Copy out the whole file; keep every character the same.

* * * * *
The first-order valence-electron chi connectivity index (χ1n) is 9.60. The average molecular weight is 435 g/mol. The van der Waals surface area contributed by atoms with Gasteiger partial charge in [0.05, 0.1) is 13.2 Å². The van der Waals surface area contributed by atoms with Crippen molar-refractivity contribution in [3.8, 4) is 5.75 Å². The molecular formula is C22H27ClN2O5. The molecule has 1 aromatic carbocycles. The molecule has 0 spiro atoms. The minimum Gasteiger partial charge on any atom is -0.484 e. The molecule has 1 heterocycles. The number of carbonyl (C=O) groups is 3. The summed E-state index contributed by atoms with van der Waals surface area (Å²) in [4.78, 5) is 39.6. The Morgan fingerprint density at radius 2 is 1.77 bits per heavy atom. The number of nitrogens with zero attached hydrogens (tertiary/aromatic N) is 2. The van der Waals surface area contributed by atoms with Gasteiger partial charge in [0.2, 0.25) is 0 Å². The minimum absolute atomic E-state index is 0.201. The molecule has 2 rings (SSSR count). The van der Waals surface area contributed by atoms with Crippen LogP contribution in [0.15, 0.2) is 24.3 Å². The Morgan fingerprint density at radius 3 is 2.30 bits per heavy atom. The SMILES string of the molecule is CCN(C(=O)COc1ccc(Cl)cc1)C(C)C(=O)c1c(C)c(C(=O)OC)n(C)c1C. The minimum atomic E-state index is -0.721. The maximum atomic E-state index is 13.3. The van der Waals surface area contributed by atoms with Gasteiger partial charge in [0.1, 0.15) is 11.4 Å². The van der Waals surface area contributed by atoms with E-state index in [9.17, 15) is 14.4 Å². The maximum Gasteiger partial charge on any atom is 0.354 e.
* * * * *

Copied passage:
The first-order valence-electron chi connectivity index (χ1n) is 9.60. The average molecular weight is 435 g/mol. The van der Waals surface area contributed by atoms with Gasteiger partial charge in [0.05, 0.1) is 13.2 Å². The van der Waals surface area contributed by atoms with Crippen molar-refractivity contribution in [3.8, 4) is 5.75 Å². The molecular formula is C22H27ClN2O5. The molecule has 1 aromatic carbocycles. The molecule has 0 spiro atoms. The minimum Gasteiger partial charge on any atom is -0.484 e. The molecule has 1 heterocycles. The number of carbonyl (C=O) groups is 3. The summed E-state index contributed by atoms with van der Waals surface area (Å²) in [4.78, 5) is 39.6. The Morgan fingerprint density at radius 2 is 1.77 bits per heavy atom. The number of nitrogens with zero attached hydrogens (tertiary/aromatic N) is 2. The van der Waals surface area contributed by atoms with Gasteiger partial charge in [0.2, 0.25) is 0 Å². The minimum absolute atomic E-state index is 0.201. The molecule has 2 rings (SSSR count). The van der Waals surface area contributed by atoms with Crippen LogP contribution in [0.15, 0.2) is 24.3 Å². The Morgan fingerprint density at radius 3 is 2.30 bits per heavy atom. The SMILES string of the molecule is CCN(C(=O)COc1ccc(Cl)cc1)C(C)C(=O)c1c(C)c(C(=O)OC)n(C)c1C. The minimum atomic E-state index is -0.721. The maximum atomic E-state index is 13.3. The van der Waals surface area contributed by atoms with Gasteiger partial charge in [0.1, 0.15) is 11.4 Å². The van der Waals surface area contributed by atoms with E-state index in [9.17, 15) is 14.4 Å². The maximum Gasteiger partial charge on any atom is 0.354 e.